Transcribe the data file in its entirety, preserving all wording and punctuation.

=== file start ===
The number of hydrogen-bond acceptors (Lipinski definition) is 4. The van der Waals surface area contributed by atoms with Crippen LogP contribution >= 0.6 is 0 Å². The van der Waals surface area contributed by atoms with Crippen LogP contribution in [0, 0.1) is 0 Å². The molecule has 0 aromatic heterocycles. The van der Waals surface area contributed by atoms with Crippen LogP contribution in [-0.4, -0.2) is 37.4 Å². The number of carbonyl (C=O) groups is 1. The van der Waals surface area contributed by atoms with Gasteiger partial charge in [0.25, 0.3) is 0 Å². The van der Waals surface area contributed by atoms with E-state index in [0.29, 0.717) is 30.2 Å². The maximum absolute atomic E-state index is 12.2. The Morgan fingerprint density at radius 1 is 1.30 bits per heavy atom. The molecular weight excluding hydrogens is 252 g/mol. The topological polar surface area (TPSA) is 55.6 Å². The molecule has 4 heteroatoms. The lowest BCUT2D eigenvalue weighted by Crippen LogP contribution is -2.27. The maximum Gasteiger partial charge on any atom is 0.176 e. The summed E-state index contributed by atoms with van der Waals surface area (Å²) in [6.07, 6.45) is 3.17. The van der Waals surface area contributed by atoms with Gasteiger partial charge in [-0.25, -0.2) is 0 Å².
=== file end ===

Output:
The number of hydrogen-bond acceptors (Lipinski definition) is 4. The van der Waals surface area contributed by atoms with Crippen LogP contribution >= 0.6 is 0 Å². The van der Waals surface area contributed by atoms with Crippen LogP contribution in [0, 0.1) is 0 Å². The molecule has 0 aromatic heterocycles. The van der Waals surface area contributed by atoms with Crippen LogP contribution in [-0.4, -0.2) is 37.4 Å². The number of carbonyl (C=O) groups is 1. The van der Waals surface area contributed by atoms with Gasteiger partial charge in [0.25, 0.3) is 0 Å². The van der Waals surface area contributed by atoms with E-state index in [0.29, 0.717) is 30.2 Å². The maximum absolute atomic E-state index is 12.2. The Morgan fingerprint density at radius 1 is 1.30 bits per heavy atom. The molecular weight excluding hydrogens is 252 g/mol. The topological polar surface area (TPSA) is 55.6 Å². The molecule has 4 heteroatoms. The lowest BCUT2D eigenvalue weighted by Crippen LogP contribution is -2.27. The maximum Gasteiger partial charge on any atom is 0.176 e. The summed E-state index contributed by atoms with van der Waals surface area (Å²) in [6.07, 6.45) is 3.17. The van der Waals surface area contributed by atoms with Gasteiger partial charge in [-0.25, -0.2) is 0 Å².